Posts belonging to Category Character development

Growth and Revelation

In the comments to yesterday’s riff on why I don’t tend to start with my characters pre-heroed, UZ pointed out that there are two things that can both mean character development. It’s a topic I couldn’t resist poking a bit.
I’m going to start by assigning names to them so that we can keep the silly [...]

On Differentiating Antagonists

We know all characters need to be differentiated one way or another, but it’s particularly important for antagonists. After all, even in standard fiction, villains drive the story enough that it takes a really spectacular main character to make up for a bad one, and—well, since the protagonist in a game’s been outsourced to the [...]

Characterization Exercise: The Stories They Follow

From time immemorial, people have told each other stories—about why the world is the way it is, about generic youths who all had one of three or four names and somehow managed to make good, about the kinds of people they’d want to be and the kinds of people they’d want to sleep with. For [...]

Memo, Please?

One of the things I’ve always found interesting about character development in RPGs is that it is possible to express it in such a way that some people (both IC and OOC) will notice, some won’t, and those that notice might notice different levels of change. With the right combination of trust variation, sidechats, and [...]

Character Exercise: Conclusions IC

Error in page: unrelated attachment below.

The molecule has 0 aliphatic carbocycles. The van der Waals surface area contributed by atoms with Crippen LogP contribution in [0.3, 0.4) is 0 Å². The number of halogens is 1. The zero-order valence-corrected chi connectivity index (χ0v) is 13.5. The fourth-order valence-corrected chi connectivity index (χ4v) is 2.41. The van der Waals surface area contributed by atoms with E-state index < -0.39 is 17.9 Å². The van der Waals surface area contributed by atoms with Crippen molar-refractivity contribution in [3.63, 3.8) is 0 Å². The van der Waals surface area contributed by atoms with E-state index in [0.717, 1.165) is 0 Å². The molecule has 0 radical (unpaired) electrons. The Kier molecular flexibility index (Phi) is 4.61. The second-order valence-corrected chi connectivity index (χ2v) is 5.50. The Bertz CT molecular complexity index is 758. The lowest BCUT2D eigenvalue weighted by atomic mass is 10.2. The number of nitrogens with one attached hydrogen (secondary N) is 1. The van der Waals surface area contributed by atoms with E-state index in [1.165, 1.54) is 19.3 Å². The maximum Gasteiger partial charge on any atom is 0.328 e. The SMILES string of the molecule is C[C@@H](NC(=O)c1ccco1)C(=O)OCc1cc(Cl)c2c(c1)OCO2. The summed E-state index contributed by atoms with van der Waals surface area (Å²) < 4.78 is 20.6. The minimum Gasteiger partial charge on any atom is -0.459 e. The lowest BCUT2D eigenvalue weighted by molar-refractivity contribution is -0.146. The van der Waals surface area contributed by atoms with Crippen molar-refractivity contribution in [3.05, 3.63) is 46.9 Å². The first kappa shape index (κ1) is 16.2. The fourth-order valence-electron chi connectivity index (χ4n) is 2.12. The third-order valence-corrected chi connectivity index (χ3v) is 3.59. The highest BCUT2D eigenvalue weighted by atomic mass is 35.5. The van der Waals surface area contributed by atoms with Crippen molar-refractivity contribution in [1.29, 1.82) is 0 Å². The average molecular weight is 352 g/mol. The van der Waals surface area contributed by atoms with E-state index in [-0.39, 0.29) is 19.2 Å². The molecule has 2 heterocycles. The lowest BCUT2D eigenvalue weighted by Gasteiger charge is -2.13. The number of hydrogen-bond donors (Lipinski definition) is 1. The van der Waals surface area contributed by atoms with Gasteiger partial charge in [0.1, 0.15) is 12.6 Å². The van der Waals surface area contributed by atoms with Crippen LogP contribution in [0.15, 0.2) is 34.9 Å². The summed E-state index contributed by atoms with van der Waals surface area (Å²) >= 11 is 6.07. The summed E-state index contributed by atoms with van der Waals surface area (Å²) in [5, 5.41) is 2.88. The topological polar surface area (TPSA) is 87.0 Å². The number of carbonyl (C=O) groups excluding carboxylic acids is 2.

Yesterday, I introduced an exercise for two people based on taking information and drawing conclusions. But there’s another use for it, one that can be done with two people but works just as well with one, one that’s a little more character-driven.
It’s pretty much the same sequence of events, with one minor difference: instead of [...]

View from the Gallery

Back in January, I proposed an exercise involving writing plot synopses for the story as it would be seen if centered around one of the secondary characters. At the time, I was mostly thinking about it in terms of caring as much about the secondary characters as the lead, but I’ve found another use for [...]

With One Scene

Often, a writer can get away with establishing a character slowly, over time. In this scene, emphasizing this quality. In another scene, another one. A slow, gradual process. A GM with a long-term enough plan, or a player who wants to dole out the information bit by bit, might be able to do the same.
But [...]

Ramblings on Motivation

Without motivation, there is no story. If there’s already a plot, it needs to be possible to get the characters motivated to do something about it. If there isn’t one already planned out, the characters need to want something enough to pull the story themselves.
When they don’t, bad things happen.
A character without motivation might follow [...]

On Finding Love (for Your Characters)

I talked a lot about understanding your characters through looking at what might work well for them in terms of romance, but as Brickwall pointed out yesterday, I never really went into much detail on explaining how. Here are a few tricks for figuring out what kind of places and what kind of forms a [...]

Characterization Exercise: What Image Does This Create?

One of the fun things about the idiosyncratic nature of people is that you can expect them all to have different visualizations for different events. Sometimes, getting into the main image language of a character can result in better understanding her.
In many cases, this image is going to be visual. One way or another, the [...]